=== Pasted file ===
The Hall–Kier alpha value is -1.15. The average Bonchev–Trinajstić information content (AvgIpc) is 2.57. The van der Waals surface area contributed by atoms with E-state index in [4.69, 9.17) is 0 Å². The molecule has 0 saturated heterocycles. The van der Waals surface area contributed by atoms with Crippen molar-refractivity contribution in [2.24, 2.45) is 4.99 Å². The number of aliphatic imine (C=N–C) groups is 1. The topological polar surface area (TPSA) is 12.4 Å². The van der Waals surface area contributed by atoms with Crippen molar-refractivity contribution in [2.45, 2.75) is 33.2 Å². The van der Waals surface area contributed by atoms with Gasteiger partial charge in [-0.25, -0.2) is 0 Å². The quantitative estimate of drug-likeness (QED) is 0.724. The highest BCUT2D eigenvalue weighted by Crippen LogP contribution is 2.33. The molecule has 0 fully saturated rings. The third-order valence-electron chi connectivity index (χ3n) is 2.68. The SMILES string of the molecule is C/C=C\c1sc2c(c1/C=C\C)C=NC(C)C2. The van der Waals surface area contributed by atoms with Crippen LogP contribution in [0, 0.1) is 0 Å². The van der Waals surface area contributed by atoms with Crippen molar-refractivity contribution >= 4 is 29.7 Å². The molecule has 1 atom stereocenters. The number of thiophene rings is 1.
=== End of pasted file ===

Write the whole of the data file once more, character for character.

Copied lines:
The Hall–Kier alpha value is -1.15. The average Bonchev–Trinajstić information content (AvgIpc) is 2.57. The van der Waals surface area contributed by atoms with E-state index in [4.69, 9.17) is 0 Å². The molecule has 0 saturated heterocycles. The van der Waals surface area contributed by atoms with Crippen molar-refractivity contribution in [2.24, 2.45) is 4.99 Å². The number of aliphatic imine (C=N–C) groups is 1. The topological polar surface area (TPSA) is 12.4 Å². The van der Waals surface area contributed by atoms with Crippen molar-refractivity contribution in [2.45, 2.75) is 33.2 Å². The van der Waals surface area contributed by atoms with Gasteiger partial charge in [-0.25, -0.2) is 0 Å². The quantitative estimate of drug-likeness (QED) is 0.724. The highest BCUT2D eigenvalue weighted by Crippen LogP contribution is 2.33. The molecule has 0 fully saturated rings. The third-order valence-electron chi connectivity index (χ3n) is 2.68. The SMILES string of the molecule is C/C=C\c1sc2c(c1/C=C\C)C=NC(C)C2. The van der Waals surface area contributed by atoms with Crippen LogP contribution in [0, 0.1) is 0 Å². The van der Waals surface area contributed by atoms with Crippen molar-refractivity contribution >= 4 is 29.7 Å². The molecule has 1 atom stereocenters. The number of thiophene rings is 1.